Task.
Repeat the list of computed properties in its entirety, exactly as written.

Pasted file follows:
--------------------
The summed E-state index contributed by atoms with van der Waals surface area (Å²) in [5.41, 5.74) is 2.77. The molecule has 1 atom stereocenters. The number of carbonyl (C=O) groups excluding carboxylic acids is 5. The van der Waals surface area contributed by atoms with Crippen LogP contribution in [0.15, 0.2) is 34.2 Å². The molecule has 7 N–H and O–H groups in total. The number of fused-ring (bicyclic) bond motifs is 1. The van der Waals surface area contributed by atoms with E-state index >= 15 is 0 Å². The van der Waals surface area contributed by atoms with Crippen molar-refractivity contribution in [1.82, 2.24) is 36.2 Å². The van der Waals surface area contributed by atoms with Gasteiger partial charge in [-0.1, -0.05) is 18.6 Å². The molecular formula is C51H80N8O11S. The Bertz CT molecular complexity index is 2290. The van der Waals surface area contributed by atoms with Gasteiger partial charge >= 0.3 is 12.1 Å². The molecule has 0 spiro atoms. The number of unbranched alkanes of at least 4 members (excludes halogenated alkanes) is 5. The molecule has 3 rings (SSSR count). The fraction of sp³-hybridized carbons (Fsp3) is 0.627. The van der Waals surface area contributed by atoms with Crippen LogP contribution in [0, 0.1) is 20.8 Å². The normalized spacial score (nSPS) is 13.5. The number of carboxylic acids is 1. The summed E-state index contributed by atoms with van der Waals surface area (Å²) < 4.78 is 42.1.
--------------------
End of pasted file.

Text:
The summed E-state index contributed by atoms with van der Waals surface area (Å²) in [5.41, 5.74) is 2.77. The molecule has 1 atom stereocenters. The number of carbonyl (C=O) groups excluding carboxylic acids is 5. The van der Waals surface area contributed by atoms with Crippen LogP contribution in [0.15, 0.2) is 34.2 Å². The molecule has 7 N–H and O–H groups in total. The number of fused-ring (bicyclic) bond motifs is 1. The van der Waals surface area contributed by atoms with E-state index >= 15 is 0 Å². The van der Waals surface area contributed by atoms with Crippen molar-refractivity contribution in [1.82, 2.24) is 36.2 Å². The van der Waals surface area contributed by atoms with Gasteiger partial charge in [-0.1, -0.05) is 18.6 Å². The molecular formula is C51H80N8O11S. The Bertz CT molecular complexity index is 2290. The van der Waals surface area contributed by atoms with Gasteiger partial charge >= 0.3 is 12.1 Å². The molecule has 0 spiro atoms. The number of unbranched alkanes of at least 4 members (excludes halogenated alkanes) is 5. The molecule has 3 rings (SSSR count). The fraction of sp³-hybridized carbons (Fsp3) is 0.627. The van der Waals surface area contributed by atoms with Crippen LogP contribution in [0, 0.1) is 20.8 Å². The normalized spacial score (nSPS) is 13.5. The number of carboxylic acids is 1. The summed E-state index contributed by atoms with van der Waals surface area (Å²) < 4.78 is 42.1.